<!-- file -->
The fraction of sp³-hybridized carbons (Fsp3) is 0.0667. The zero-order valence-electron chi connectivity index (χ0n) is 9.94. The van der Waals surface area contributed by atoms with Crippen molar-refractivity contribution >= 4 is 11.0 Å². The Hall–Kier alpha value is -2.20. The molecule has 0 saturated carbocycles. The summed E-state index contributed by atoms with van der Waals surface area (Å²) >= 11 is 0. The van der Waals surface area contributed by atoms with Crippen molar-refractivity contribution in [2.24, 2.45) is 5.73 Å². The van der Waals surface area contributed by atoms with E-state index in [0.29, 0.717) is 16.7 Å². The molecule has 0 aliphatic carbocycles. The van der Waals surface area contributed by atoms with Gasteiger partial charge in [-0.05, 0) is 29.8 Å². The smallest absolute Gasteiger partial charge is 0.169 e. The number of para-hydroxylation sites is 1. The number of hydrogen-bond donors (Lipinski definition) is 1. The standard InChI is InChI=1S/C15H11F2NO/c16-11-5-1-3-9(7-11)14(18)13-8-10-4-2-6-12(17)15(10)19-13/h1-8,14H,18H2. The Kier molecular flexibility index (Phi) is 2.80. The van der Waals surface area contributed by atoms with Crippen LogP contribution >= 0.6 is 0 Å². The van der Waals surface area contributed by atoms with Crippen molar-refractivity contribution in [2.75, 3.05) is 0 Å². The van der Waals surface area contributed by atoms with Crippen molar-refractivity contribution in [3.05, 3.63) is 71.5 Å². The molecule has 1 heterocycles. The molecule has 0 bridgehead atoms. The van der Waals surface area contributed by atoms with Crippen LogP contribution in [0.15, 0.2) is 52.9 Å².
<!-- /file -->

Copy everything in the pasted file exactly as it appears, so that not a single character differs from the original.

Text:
The fraction of sp³-hybridized carbons (Fsp3) is 0.0667. The zero-order valence-electron chi connectivity index (χ0n) is 9.94. The van der Waals surface area contributed by atoms with Crippen molar-refractivity contribution >= 4 is 11.0 Å². The Hall–Kier alpha value is -2.20. The molecule has 0 saturated carbocycles. The summed E-state index contributed by atoms with van der Waals surface area (Å²) >= 11 is 0. The van der Waals surface area contributed by atoms with Crippen molar-refractivity contribution in [2.24, 2.45) is 5.73 Å². The van der Waals surface area contributed by atoms with E-state index in [0.29, 0.717) is 16.7 Å². The molecule has 0 aliphatic carbocycles. The van der Waals surface area contributed by atoms with Gasteiger partial charge in [-0.05, 0) is 29.8 Å². The smallest absolute Gasteiger partial charge is 0.169 e. The number of para-hydroxylation sites is 1. The number of hydrogen-bond donors (Lipinski definition) is 1. The standard InChI is InChI=1S/C15H11F2NO/c16-11-5-1-3-9(7-11)14(18)13-8-10-4-2-6-12(17)15(10)19-13/h1-8,14H,18H2. The Kier molecular flexibility index (Phi) is 2.80. The van der Waals surface area contributed by atoms with Crippen LogP contribution >= 0.6 is 0 Å². The van der Waals surface area contributed by atoms with Crippen molar-refractivity contribution in [2.75, 3.05) is 0 Å². The van der Waals surface area contributed by atoms with Crippen molar-refractivity contribution in [3.05, 3.63) is 71.5 Å². The molecule has 1 heterocycles. The molecule has 0 bridgehead atoms. The van der Waals surface area contributed by atoms with Crippen LogP contribution in [0.15, 0.2) is 52.9 Å².